jennymai96 wrote:So for adiabatic system, the energy as heat is different from the energy as work? Thanks!

energy as heat is always separate from energy as work. For Adiabatic systems, since there is no heat transfer, q=0 and Delta U = w

carissa1F
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Re: Useful Summary of Thermodynamic Definitions

can someone elaborate more on the adiabetic system and its conditions?

Karina Saucedo 2I
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Re: Useful Summary of Thermodynamic Definitions

Adiabatic as also defined in the textbook is, "not permitting or accompanied by the passage of energy as heat." This can be be categorized into two different processes, reversible and irreversible. Reversible is quasi-static where as the irreversible process is spontaneous since there is a big change in the external restriction. For reversible, quasi-static, it starts were gas pressure equals external pressure then there is a change externally where there is a slight decrease in the outside pressure. Therefore the gas expands just a bit before reaching equilibrium which occurs in a fast pace. This process is repeated until the desired pressure is reached. On the other hand if the outside pressure greatly decreased rapidly than the gas would expand until it reached equilibrium this process however will do so in a different manner than the reversible process.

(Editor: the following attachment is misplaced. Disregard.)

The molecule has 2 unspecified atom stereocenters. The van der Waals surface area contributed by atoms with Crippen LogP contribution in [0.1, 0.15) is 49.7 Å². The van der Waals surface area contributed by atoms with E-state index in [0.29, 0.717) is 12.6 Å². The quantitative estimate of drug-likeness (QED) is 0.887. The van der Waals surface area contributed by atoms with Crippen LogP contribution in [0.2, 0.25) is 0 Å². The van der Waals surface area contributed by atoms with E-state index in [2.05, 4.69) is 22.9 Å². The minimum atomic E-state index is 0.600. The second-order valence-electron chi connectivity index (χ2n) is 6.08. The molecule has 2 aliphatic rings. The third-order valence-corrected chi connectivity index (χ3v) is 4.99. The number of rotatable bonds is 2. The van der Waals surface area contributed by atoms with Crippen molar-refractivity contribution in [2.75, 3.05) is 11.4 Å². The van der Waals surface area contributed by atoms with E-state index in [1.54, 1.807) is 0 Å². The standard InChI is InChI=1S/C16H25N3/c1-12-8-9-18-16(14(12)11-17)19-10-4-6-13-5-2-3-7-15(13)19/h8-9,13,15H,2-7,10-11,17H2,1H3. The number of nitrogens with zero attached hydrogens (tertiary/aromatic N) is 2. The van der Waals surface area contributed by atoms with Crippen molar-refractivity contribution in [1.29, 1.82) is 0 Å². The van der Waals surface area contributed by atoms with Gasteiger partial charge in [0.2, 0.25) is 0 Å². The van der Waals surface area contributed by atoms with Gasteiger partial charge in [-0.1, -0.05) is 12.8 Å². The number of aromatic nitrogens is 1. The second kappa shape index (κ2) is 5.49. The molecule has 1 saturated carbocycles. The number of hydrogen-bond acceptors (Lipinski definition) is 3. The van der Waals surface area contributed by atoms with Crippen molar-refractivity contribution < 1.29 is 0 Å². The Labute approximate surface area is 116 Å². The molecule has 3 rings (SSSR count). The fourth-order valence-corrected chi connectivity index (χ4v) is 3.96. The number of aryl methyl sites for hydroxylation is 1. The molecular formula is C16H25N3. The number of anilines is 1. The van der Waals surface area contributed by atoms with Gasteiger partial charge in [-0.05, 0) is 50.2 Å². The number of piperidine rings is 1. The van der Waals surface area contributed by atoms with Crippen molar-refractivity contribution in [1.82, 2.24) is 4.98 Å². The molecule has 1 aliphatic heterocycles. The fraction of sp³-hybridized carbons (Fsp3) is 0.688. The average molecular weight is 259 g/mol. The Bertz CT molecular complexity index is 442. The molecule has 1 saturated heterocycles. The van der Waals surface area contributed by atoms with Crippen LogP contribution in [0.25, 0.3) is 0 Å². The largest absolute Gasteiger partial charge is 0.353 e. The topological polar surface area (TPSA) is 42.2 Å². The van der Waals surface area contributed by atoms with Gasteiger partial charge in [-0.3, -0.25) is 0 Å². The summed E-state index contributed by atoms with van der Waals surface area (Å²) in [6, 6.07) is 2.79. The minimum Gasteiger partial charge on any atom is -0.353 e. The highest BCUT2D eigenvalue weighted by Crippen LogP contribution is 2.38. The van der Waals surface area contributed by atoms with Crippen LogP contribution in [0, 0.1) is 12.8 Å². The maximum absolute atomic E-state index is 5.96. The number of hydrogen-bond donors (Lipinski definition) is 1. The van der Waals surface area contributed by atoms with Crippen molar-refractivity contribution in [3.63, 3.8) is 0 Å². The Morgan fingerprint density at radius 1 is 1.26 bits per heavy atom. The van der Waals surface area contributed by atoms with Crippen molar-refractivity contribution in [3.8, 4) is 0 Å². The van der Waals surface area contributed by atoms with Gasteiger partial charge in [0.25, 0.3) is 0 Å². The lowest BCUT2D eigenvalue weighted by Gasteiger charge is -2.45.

Rachel Lipman
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Re: Useful Summary of Thermodynamic Definitions

This is great! Thank you for sharing these key terms in such a simple and concise way! These terms are essential to memorize for future quizzes and tests.

Sochima1J
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Re: Useful Summary of Thermodynamic Definitions